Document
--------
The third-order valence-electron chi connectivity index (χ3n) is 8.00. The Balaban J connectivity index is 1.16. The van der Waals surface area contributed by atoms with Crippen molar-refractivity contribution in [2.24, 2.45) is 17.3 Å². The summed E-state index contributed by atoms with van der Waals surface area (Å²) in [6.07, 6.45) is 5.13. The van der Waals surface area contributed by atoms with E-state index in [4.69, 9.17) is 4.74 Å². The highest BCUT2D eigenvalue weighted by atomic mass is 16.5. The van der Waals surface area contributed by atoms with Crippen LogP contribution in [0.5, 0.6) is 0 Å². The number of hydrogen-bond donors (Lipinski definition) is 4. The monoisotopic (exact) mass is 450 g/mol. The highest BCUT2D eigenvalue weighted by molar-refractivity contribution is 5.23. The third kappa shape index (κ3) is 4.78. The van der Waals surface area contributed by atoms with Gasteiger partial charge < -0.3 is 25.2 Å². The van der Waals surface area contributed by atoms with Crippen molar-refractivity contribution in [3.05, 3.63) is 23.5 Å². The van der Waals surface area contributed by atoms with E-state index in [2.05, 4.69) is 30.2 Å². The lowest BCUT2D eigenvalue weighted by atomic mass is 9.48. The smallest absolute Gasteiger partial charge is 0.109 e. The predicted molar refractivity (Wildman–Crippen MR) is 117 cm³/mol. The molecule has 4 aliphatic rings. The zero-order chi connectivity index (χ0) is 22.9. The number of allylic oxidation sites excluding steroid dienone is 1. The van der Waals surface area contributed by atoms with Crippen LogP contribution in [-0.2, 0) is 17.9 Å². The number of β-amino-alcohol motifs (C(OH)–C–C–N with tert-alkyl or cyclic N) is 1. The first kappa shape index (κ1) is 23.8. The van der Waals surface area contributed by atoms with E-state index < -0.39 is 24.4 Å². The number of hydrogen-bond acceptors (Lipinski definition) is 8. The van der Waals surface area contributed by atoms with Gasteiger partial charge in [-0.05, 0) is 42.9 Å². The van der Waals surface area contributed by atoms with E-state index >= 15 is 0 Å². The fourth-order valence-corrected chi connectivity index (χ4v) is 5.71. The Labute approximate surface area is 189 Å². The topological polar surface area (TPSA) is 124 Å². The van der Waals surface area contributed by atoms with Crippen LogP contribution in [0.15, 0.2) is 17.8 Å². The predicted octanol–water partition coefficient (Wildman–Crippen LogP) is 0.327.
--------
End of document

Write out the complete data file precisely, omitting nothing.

The third-order valence-electron chi connectivity index (χ3n) is 8.00. The Balaban J connectivity index is 1.16. The van der Waals surface area contributed by atoms with Crippen molar-refractivity contribution in [2.24, 2.45) is 17.3 Å². The summed E-state index contributed by atoms with van der Waals surface area (Å²) in [6.07, 6.45) is 5.13. The van der Waals surface area contributed by atoms with E-state index in [4.69, 9.17) is 4.74 Å². The highest BCUT2D eigenvalue weighted by atomic mass is 16.5. The van der Waals surface area contributed by atoms with Crippen LogP contribution in [0.5, 0.6) is 0 Å². The number of hydrogen-bond donors (Lipinski definition) is 4. The monoisotopic (exact) mass is 450 g/mol. The highest BCUT2D eigenvalue weighted by molar-refractivity contribution is 5.23. The third kappa shape index (κ3) is 4.78. The van der Waals surface area contributed by atoms with Gasteiger partial charge < -0.3 is 25.2 Å². The van der Waals surface area contributed by atoms with Crippen molar-refractivity contribution in [3.05, 3.63) is 23.5 Å². The van der Waals surface area contributed by atoms with E-state index in [2.05, 4.69) is 30.2 Å². The lowest BCUT2D eigenvalue weighted by atomic mass is 9.48. The smallest absolute Gasteiger partial charge is 0.109 e. The predicted molar refractivity (Wildman–Crippen MR) is 117 cm³/mol. The molecule has 4 aliphatic rings. The zero-order chi connectivity index (χ0) is 22.9. The number of allylic oxidation sites excluding steroid dienone is 1. The van der Waals surface area contributed by atoms with Crippen LogP contribution in [-0.2, 0) is 17.9 Å². The number of β-amino-alcohol motifs (C(OH)–C–C–N with tert-alkyl or cyclic N) is 1. The first kappa shape index (κ1) is 23.8. The van der Waals surface area contributed by atoms with E-state index < -0.39 is 24.4 Å². The number of hydrogen-bond acceptors (Lipinski definition) is 8. The van der Waals surface area contributed by atoms with Gasteiger partial charge in [-0.05, 0) is 42.9 Å². The van der Waals surface area contributed by atoms with E-state index >= 15 is 0 Å². The fourth-order valence-corrected chi connectivity index (χ4v) is 5.71. The Labute approximate surface area is 189 Å². The topological polar surface area (TPSA) is 124 Å². The van der Waals surface area contributed by atoms with Crippen LogP contribution in [0.15, 0.2) is 17.8 Å². The predicted octanol–water partition coefficient (Wildman–Crippen LogP) is 0.327.